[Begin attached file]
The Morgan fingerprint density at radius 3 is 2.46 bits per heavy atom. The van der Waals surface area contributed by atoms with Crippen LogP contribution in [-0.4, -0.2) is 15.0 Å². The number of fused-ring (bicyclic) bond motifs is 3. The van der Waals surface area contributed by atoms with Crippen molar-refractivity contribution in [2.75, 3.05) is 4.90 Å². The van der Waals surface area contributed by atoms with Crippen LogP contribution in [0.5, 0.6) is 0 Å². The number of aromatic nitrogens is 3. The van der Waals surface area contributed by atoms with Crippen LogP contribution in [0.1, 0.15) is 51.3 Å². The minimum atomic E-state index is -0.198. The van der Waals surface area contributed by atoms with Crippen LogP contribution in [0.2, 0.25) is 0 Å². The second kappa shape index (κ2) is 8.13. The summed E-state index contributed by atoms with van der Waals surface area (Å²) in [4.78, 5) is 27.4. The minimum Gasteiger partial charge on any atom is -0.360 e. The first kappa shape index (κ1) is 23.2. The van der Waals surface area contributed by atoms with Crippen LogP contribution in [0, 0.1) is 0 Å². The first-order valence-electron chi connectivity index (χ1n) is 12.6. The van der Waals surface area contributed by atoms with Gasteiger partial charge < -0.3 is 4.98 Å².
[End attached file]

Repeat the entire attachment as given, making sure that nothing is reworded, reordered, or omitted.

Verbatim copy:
The Morgan fingerprint density at radius 3 is 2.46 bits per heavy atom. The van der Waals surface area contributed by atoms with Crippen LogP contribution in [-0.4, -0.2) is 15.0 Å². The number of fused-ring (bicyclic) bond motifs is 3. The van der Waals surface area contributed by atoms with Crippen molar-refractivity contribution in [2.75, 3.05) is 4.90 Å². The van der Waals surface area contributed by atoms with Crippen LogP contribution in [0.5, 0.6) is 0 Å². The number of aromatic nitrogens is 3. The van der Waals surface area contributed by atoms with Crippen LogP contribution in [0.1, 0.15) is 51.3 Å². The minimum atomic E-state index is -0.198. The van der Waals surface area contributed by atoms with Crippen LogP contribution in [0.2, 0.25) is 0 Å². The second kappa shape index (κ2) is 8.13. The summed E-state index contributed by atoms with van der Waals surface area (Å²) in [4.78, 5) is 27.4. The minimum Gasteiger partial charge on any atom is -0.360 e. The first kappa shape index (κ1) is 23.2. The van der Waals surface area contributed by atoms with Crippen LogP contribution in [0, 0.1) is 0 Å². The first-order valence-electron chi connectivity index (χ1n) is 12.6. The van der Waals surface area contributed by atoms with Gasteiger partial charge < -0.3 is 4.98 Å².